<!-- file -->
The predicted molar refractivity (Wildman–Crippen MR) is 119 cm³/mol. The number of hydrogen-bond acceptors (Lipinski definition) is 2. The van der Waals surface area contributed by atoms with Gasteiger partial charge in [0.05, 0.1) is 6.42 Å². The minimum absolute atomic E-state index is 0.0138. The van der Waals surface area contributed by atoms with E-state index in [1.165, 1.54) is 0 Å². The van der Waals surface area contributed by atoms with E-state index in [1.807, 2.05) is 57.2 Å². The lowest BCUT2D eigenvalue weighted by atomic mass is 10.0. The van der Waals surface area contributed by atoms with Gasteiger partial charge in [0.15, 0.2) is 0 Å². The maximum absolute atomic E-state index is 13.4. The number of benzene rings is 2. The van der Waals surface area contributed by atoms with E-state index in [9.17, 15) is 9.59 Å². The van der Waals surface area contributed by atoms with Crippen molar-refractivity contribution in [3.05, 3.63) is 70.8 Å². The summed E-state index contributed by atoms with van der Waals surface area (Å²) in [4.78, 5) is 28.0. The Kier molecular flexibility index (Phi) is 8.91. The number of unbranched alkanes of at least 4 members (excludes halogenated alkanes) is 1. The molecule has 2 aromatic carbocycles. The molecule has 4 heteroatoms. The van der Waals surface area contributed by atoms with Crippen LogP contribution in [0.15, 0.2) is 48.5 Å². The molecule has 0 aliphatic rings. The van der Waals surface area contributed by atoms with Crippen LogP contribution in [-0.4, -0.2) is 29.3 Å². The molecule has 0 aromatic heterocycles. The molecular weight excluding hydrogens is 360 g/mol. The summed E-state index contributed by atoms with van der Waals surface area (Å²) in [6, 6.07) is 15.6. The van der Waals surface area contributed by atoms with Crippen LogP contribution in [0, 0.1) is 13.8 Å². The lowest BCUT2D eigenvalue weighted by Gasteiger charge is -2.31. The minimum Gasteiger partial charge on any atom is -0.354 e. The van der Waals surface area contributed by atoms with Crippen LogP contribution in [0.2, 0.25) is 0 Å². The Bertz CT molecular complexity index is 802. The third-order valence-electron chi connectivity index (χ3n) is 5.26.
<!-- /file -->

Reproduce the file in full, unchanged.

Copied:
The predicted molar refractivity (Wildman–Crippen MR) is 119 cm³/mol. The number of hydrogen-bond acceptors (Lipinski definition) is 2. The van der Waals surface area contributed by atoms with Gasteiger partial charge in [0.05, 0.1) is 6.42 Å². The minimum absolute atomic E-state index is 0.0138. The van der Waals surface area contributed by atoms with E-state index in [1.165, 1.54) is 0 Å². The van der Waals surface area contributed by atoms with E-state index in [1.807, 2.05) is 57.2 Å². The lowest BCUT2D eigenvalue weighted by atomic mass is 10.0. The van der Waals surface area contributed by atoms with Gasteiger partial charge in [0.15, 0.2) is 0 Å². The maximum absolute atomic E-state index is 13.4. The number of benzene rings is 2. The van der Waals surface area contributed by atoms with E-state index in [9.17, 15) is 9.59 Å². The van der Waals surface area contributed by atoms with Crippen molar-refractivity contribution in [3.05, 3.63) is 70.8 Å². The summed E-state index contributed by atoms with van der Waals surface area (Å²) in [4.78, 5) is 28.0. The Kier molecular flexibility index (Phi) is 8.91. The number of unbranched alkanes of at least 4 members (excludes halogenated alkanes) is 1. The molecule has 2 aromatic carbocycles. The molecule has 4 heteroatoms. The van der Waals surface area contributed by atoms with Crippen LogP contribution in [0.15, 0.2) is 48.5 Å². The molecule has 0 aliphatic rings. The van der Waals surface area contributed by atoms with Crippen LogP contribution in [-0.4, -0.2) is 29.3 Å². The molecule has 0 aromatic heterocycles. The molecular weight excluding hydrogens is 360 g/mol. The summed E-state index contributed by atoms with van der Waals surface area (Å²) in [6, 6.07) is 15.6. The van der Waals surface area contributed by atoms with Crippen LogP contribution in [0, 0.1) is 13.8 Å². The lowest BCUT2D eigenvalue weighted by Gasteiger charge is -2.31. The minimum Gasteiger partial charge on any atom is -0.354 e. The van der Waals surface area contributed by atoms with Crippen LogP contribution in [0.2, 0.25) is 0 Å². The Bertz CT molecular complexity index is 802. The third-order valence-electron chi connectivity index (χ3n) is 5.26.